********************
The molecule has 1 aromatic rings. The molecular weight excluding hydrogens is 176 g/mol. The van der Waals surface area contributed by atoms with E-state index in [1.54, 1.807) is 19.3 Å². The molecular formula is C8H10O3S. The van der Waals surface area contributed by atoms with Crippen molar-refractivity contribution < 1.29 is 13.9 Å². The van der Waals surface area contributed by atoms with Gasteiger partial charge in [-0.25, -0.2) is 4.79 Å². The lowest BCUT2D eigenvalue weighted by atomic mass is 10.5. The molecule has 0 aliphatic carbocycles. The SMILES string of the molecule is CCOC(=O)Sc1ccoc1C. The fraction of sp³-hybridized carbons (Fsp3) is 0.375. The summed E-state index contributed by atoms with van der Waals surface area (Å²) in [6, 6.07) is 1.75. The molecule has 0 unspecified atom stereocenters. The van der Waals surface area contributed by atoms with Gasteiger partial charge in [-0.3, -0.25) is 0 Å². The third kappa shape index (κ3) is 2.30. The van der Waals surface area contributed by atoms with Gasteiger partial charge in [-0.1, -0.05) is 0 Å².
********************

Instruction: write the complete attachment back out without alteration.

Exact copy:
The molecule has 1 aromatic rings. The molecular weight excluding hydrogens is 176 g/mol. The van der Waals surface area contributed by atoms with E-state index in [1.54, 1.807) is 19.3 Å². The molecular formula is C8H10O3S. The van der Waals surface area contributed by atoms with Crippen molar-refractivity contribution < 1.29 is 13.9 Å². The van der Waals surface area contributed by atoms with Gasteiger partial charge in [-0.25, -0.2) is 4.79 Å². The lowest BCUT2D eigenvalue weighted by atomic mass is 10.5. The molecule has 0 aliphatic carbocycles. The SMILES string of the molecule is CCOC(=O)Sc1ccoc1C. The fraction of sp³-hybridized carbons (Fsp3) is 0.375. The summed E-state index contributed by atoms with van der Waals surface area (Å²) in [6, 6.07) is 1.75. The molecule has 0 unspecified atom stereocenters. The van der Waals surface area contributed by atoms with Gasteiger partial charge in [-0.3, -0.25) is 0 Å². The third kappa shape index (κ3) is 2.30. The van der Waals surface area contributed by atoms with Gasteiger partial charge in [-0.1, -0.05) is 0 Å².